Monday night at the Tranzac

August 10 - I’m delighted to have a gig in Toronto, but I don’t think I’m being unfair to the Tranzac Club when I say that it could use a little makeover.

  The Tiki Room at the Tranzac (which stands for ‘Toronto Australia and New Zealand Club’) is painted a dull brown and dotted with incongruously gaily painted tables and chairs. It reminds me of one of those stuffy meeting rooms you see in British Legion clubs and parochial halls all over Ireland.

  Inside, the sweet-natured bundle of talent that is Kyp Harness (left) is tuning up. Kyp is one of the city’s remarkable writers (he’s Ron Sexsmith’s favourite songwriter). He has written some remarkable songs, providing material along the way for Blue Rodeo and picking up all kinds of nice comments from Daniel Lanois, Leonard Cohen and many others.

  Someone has kindly left out a PA system and two speakers for us, but there are no microphones, cables or mic stands. There’s a pull-down screen on the wall behind us which won’t pull back up. And there’s an ancient piano that even smells out of tune.

  We decide to perform completely unplugged. And that’s kind of nerve wracking. Onlookers never have any idea how much songwriters love to hide behind a mic stand.

  We’re strumming at the empty corners to see what the room sounds like and the first of the audience arrive. Billed as an ‘open mic’ night, there seem to be no other takers but me – and I’ve brought my own crowd, which consists of our hosts in the city, Pat Thompson and John Brewin. I realise it’s a little unfair to Kyp – there’s a large number of people in the room with Andrea connections who want to hear if her boyfriend is actually talented or not. I shake hands and assess them all for forgiveness potential.

  My friend Laura Adlers arrives – Laura (left) handles PR for a host of classical events in the city, and has kindly put the word out to a host of her friends. She has one in tow tonight – Phil, who I later find out is part of a punk trio that wear charity shop ‘dead guy suits’ on stage and call themselves The Parkdale Hookers. I like him already. (I checked out their website, and here’s how they describe themselves: ‘We can best be described as AntiGlam… We’re like a trio of accountants who figured out a way to make Marshall stacks tax deductible and went with it’.)

  Also here for the show is Joanne Sleightholm and her husband Blair – their daughter Madeleine is one of my songwriter friends from Nashville, but hails originally from Toronto. Isn’t it a small world? So small that, as we chat, we find out Madeleine needs a place to stay in Belfast in February of next year, so our spare room suddenly becomes her pad for the week.

  Kyp starts proceedings with the excellent ‘God’s Footstool’ and continues with a rash of great material – ‘Little Dog Song’, ‘Old Grey House’, ‘Chemical Valley’ and many more. Behind me, I can sense a lot of school reunion nerves in the room. People are dying to chat and connect after so many years apart.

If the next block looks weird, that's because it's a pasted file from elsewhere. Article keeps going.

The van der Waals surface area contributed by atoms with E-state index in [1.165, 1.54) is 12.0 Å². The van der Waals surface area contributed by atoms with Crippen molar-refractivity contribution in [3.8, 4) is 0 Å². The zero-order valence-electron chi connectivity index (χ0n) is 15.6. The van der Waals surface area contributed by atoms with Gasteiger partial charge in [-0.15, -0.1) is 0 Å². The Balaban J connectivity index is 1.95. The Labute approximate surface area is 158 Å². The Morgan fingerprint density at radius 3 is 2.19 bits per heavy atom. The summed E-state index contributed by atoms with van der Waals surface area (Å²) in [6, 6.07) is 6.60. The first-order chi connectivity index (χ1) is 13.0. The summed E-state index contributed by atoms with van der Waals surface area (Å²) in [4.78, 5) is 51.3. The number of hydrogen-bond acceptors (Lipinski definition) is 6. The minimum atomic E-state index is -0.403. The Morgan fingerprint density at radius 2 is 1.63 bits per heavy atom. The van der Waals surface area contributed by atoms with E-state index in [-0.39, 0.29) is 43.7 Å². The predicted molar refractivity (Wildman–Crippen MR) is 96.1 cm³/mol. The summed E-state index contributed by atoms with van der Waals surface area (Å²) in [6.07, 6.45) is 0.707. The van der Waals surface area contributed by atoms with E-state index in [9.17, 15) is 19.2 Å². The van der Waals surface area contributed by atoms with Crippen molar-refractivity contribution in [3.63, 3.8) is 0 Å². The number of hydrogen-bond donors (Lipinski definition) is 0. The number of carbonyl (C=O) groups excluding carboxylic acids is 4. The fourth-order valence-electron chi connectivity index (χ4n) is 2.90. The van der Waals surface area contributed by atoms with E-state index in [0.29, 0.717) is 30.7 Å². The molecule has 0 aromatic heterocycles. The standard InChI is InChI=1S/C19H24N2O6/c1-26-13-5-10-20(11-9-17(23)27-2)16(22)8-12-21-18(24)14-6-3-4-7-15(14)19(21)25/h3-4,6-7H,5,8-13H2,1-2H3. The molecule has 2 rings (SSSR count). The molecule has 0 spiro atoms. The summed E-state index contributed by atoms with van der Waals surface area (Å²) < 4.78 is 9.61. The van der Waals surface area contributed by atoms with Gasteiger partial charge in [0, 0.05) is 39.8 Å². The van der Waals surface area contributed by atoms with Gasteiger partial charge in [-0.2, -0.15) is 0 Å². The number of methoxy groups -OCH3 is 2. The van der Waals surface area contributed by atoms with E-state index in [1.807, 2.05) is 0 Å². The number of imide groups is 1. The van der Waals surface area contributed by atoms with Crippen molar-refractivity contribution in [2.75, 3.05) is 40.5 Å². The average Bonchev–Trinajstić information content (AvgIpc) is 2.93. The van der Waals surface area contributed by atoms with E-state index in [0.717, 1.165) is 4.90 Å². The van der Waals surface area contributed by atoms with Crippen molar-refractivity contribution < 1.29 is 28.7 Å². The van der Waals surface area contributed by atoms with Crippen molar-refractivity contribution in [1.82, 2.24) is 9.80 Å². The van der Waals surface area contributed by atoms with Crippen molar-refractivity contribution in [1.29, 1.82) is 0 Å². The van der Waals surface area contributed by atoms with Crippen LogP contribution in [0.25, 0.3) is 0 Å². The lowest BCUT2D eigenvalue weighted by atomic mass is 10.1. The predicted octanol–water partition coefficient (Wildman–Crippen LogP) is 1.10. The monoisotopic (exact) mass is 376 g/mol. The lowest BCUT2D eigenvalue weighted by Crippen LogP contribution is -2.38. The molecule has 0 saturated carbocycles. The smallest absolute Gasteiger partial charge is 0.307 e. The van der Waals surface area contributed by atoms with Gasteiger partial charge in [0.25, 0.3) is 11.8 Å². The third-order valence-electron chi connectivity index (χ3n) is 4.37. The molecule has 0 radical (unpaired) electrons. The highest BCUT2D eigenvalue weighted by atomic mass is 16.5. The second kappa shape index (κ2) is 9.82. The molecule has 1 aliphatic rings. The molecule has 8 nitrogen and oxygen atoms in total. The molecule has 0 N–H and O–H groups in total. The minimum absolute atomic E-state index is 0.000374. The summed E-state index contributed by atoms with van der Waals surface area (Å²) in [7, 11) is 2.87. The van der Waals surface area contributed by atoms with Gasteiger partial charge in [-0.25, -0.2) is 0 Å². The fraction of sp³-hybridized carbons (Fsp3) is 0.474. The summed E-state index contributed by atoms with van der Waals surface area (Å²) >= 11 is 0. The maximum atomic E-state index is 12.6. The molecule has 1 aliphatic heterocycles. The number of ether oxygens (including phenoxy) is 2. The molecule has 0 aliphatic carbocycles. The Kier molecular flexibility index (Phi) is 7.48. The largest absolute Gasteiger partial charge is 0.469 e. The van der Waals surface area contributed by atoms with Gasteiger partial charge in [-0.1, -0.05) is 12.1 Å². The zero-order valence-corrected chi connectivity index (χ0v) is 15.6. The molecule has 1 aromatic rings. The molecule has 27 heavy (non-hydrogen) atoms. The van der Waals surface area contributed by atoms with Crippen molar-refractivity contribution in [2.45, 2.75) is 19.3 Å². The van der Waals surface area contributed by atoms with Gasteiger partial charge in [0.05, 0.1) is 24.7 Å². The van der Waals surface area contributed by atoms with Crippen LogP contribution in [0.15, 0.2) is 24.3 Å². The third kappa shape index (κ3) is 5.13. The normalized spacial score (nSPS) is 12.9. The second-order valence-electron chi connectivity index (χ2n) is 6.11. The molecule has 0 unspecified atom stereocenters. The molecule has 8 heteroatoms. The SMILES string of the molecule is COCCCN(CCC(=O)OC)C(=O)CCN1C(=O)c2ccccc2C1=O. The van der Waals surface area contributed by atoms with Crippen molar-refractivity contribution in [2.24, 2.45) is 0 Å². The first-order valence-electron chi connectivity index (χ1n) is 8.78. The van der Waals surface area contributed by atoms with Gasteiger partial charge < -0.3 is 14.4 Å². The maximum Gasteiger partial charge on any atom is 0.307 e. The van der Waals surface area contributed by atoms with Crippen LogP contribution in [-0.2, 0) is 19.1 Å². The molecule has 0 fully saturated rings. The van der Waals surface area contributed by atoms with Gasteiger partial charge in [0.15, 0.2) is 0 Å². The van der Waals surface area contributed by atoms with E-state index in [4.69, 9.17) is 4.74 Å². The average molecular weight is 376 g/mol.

I don’t help by going on stage and stealing another forty minutes of their time, in what has now become stifling heat (when I sit down later, I find that I have sweat patches on the knees of my trousers, and that’s just weird).

  But the reaction is great – people seem to appreciate the stories and the extra context that I give with the song introductions, and the hit of the evening is undoubtedly the new song ‘East of Louise’, which also garnered a cheer at the Black Sheep. It’s great when songs from the NEXT album make an early connection like that.

  An unusual thing happens – a late arrival to the show brings a guitar with him. It’s Jowi Taylor, a friend of Pat and John’s, and in his case is the most amazing guitar I’ve ever seen. I could spend pages talking about this instrument, but here’s the short version: The guitar (called ‘Le Voyageur’) has been made from 64 individual pieces of Canadian history.

  From the beautiful book that documents the creation and celebration of the instrument: ‘Pierre Trudeau’s canoe paddle is in the tone bar, Paul Henderson’s hockey stick is part of the pickguard, and the sacred golden spruce of Haida Gwaii forms the soundboard. Even Maurice ‘Rocket’ Richard’s first Stanley Cup ring is in the Voyageur – a small piece of it adorns the 9th fret.’ Jowi has taken the guitar all over Canada to bring it to the nation – his website and book Six String Nation give more details on the story at

  Both Kyp and I take turns playing the instrument, which has also been played by everyone from Feist and Gordon Lightfoot to Ron Sexsmith, Justin Rutledge and The Wailin’ Jennys. And then everyone in the room wants a try, wants to get their picture taken with the guitar. And why not? It has everything built in there – even a piece of the floor from Jack London’s cabin, for crying out loud.

  As everyone lines up for pictures and a quick strum (see right, Jowi and I), I realise that friendship and a shared sense of pride and history have transformed this airless brown little room into a real space where hearts and minds meet. Thanks Jowi.

  After the show, we retire (Andrea, her friends and I) to the Futures Bakery on the corner, where she and they re-connect until the owners throw us out.